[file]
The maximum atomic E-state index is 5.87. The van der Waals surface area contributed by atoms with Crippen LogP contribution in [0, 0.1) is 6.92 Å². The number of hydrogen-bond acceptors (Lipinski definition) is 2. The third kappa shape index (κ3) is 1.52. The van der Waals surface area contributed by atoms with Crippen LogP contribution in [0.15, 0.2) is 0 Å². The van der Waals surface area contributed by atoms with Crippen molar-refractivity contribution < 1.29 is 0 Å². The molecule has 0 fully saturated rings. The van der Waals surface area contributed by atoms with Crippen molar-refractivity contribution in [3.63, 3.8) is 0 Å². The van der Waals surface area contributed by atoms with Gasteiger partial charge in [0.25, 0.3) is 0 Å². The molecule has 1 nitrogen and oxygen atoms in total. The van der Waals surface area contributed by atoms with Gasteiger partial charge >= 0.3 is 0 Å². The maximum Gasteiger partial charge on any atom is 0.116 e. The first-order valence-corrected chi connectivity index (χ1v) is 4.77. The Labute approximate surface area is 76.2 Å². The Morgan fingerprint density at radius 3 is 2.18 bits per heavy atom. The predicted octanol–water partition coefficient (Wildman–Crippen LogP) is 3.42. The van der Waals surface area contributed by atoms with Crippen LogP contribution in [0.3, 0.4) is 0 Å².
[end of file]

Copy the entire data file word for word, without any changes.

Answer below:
The maximum atomic E-state index is 5.87. The van der Waals surface area contributed by atoms with Crippen LogP contribution in [0, 0.1) is 6.92 Å². The number of hydrogen-bond acceptors (Lipinski definition) is 2. The third kappa shape index (κ3) is 1.52. The van der Waals surface area contributed by atoms with Crippen LogP contribution in [0.15, 0.2) is 0 Å². The van der Waals surface area contributed by atoms with Crippen molar-refractivity contribution < 1.29 is 0 Å². The molecule has 0 fully saturated rings. The van der Waals surface area contributed by atoms with Crippen molar-refractivity contribution in [3.63, 3.8) is 0 Å². The van der Waals surface area contributed by atoms with Gasteiger partial charge in [0.25, 0.3) is 0 Å². The molecule has 1 nitrogen and oxygen atoms in total. The van der Waals surface area contributed by atoms with Gasteiger partial charge >= 0.3 is 0 Å². The maximum Gasteiger partial charge on any atom is 0.116 e. The first-order valence-corrected chi connectivity index (χ1v) is 4.77. The Labute approximate surface area is 76.2 Å². The Morgan fingerprint density at radius 3 is 2.18 bits per heavy atom. The predicted octanol–water partition coefficient (Wildman–Crippen LogP) is 3.42. The van der Waals surface area contributed by atoms with Crippen LogP contribution in [0.3, 0.4) is 0 Å².